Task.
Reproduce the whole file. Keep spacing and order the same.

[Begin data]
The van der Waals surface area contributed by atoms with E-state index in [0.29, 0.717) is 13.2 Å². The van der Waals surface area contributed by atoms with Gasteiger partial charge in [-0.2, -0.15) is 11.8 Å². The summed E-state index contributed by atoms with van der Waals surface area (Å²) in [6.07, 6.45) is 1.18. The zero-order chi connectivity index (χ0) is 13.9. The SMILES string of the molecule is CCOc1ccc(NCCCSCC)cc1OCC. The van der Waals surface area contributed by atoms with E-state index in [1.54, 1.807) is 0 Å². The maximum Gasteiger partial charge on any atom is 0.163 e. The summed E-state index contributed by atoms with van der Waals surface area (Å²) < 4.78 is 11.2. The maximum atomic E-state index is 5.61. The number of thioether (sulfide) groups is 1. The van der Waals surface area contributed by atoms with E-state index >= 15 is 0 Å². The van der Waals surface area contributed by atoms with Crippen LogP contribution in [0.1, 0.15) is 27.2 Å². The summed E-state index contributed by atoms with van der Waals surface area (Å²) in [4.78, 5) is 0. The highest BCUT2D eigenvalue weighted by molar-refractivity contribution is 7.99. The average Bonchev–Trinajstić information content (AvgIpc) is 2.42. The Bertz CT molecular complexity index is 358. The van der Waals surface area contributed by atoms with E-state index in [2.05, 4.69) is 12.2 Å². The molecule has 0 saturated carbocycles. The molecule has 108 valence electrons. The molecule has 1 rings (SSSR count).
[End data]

The van der Waals surface area contributed by atoms with E-state index in [0.29, 0.717) is 13.2 Å². The van der Waals surface area contributed by atoms with Gasteiger partial charge in [-0.2, -0.15) is 11.8 Å². The summed E-state index contributed by atoms with van der Waals surface area (Å²) in [6.07, 6.45) is 1.18. The zero-order chi connectivity index (χ0) is 13.9. The SMILES string of the molecule is CCOc1ccc(NCCCSCC)cc1OCC. The van der Waals surface area contributed by atoms with E-state index in [1.54, 1.807) is 0 Å². The maximum Gasteiger partial charge on any atom is 0.163 e. The summed E-state index contributed by atoms with van der Waals surface area (Å²) < 4.78 is 11.2. The maximum atomic E-state index is 5.61. The number of thioether (sulfide) groups is 1. The van der Waals surface area contributed by atoms with E-state index >= 15 is 0 Å². The van der Waals surface area contributed by atoms with Crippen LogP contribution in [0.1, 0.15) is 27.2 Å². The summed E-state index contributed by atoms with van der Waals surface area (Å²) in [4.78, 5) is 0. The highest BCUT2D eigenvalue weighted by molar-refractivity contribution is 7.99. The average Bonchev–Trinajstić information content (AvgIpc) is 2.42. The Bertz CT molecular complexity index is 358. The van der Waals surface area contributed by atoms with E-state index in [2.05, 4.69) is 12.2 Å². The molecule has 0 saturated carbocycles. The molecule has 108 valence electrons. The molecule has 1 rings (SSSR count).